A recent study, Women in the Workplace 2017, found that female representation drops at each level of advancement of corporate America, with only 20% of C-suite roles occupied by women.
Although there are a range of issues that contribute to female underrepresentation, one factor that can impact advancement is communication style. In the past, I’ve had the opportunity to be a part of a panel at the Intercollegiate Women Leadership Development Conference. As a panel member, I collaborated with a range of other women professionals and spoke with female graduate students on how to “shatter the glass ceiling” as they launch their careers. Last week, we discussed some of the ways you can strengthen your communication skills to convey confidence and professionalism and climb the corporate ladder. Today, we continue with Part 2 and a few more ways women can use communication to build their careers.
Watch Your Vocabulary: Vocabulary choice can play a significant role in how others perceive you.
Recently, a former Google executive published an article about a trend she noticed, particularly among her female colleagues: the word “just” crept into their speech constantly. As the author notes, “just” rarely adds any meaningful content to your message. Rather, it reduces the importance of your message and makes it sound like an apology. For example, “I’m just following up on our discussion,” or “I just wanted to ask you,” sound much less direct and professional than the same phrases minus the word “just.”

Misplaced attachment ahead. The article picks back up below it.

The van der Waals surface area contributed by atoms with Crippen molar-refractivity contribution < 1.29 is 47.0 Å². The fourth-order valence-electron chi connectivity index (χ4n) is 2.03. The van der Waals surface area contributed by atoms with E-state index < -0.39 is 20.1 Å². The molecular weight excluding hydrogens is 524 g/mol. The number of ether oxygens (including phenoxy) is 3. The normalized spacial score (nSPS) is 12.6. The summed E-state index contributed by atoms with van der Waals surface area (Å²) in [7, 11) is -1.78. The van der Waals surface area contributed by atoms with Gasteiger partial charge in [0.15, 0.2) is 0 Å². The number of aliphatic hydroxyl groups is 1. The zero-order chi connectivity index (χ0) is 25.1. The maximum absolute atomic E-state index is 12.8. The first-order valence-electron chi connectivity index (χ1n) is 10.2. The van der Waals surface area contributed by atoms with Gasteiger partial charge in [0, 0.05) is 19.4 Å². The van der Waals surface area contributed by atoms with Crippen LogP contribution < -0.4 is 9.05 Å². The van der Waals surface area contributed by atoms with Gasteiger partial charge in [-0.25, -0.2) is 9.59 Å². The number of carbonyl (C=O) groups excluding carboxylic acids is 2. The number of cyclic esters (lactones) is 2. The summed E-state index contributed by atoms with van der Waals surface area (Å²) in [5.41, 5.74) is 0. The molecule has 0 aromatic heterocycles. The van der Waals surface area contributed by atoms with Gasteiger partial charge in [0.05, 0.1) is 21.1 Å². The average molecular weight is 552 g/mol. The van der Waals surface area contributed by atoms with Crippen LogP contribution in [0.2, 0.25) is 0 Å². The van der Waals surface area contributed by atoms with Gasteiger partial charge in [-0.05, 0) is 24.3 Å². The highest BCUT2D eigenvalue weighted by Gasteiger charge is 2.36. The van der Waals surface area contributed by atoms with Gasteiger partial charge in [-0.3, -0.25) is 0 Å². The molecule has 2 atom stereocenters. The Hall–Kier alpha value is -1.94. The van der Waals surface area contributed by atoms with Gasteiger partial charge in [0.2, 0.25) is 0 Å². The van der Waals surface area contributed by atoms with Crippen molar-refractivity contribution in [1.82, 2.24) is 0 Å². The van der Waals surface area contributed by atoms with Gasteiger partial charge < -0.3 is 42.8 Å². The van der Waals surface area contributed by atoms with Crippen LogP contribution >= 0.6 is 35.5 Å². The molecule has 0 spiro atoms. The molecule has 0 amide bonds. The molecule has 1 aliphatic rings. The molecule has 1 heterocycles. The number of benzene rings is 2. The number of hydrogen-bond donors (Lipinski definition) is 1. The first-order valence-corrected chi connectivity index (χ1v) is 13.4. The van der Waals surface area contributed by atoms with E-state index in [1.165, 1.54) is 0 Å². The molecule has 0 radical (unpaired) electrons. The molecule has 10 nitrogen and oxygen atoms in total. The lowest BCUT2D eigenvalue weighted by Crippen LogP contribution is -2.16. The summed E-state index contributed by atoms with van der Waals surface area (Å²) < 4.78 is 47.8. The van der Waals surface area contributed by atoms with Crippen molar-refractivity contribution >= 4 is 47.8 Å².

Cut out Fillers: Fillers words and phrases like “um,” “uh,” “like,” “you know,” and “right?” can create an air of insecurity and significantly damage your credibility.
Start by identifying which fillers you use, and in what situations you use them most often. Then work on replacing these fillers with a pause. Not only will pausing help you cut down your filler usage; it will also give your listener time to absorb your words and increase the clarity of your message. A good rule of thumb is to keep your filler usage to no more than two fillers per minute: any more than that and the listener will be paying attention to the distracting filler words rather than your message.
If you’re looking for more ways to craft a strong, confident image that will help you to achieve your professional goals, make sure to pick up a free copy of my e-book “Communicate with Clarity and Confidence!” by subscribing to our newsletter community on our website. In this free resource, I break down the myriad factors that contribute to confident communication and guide you through how to use each aspect to your advantage
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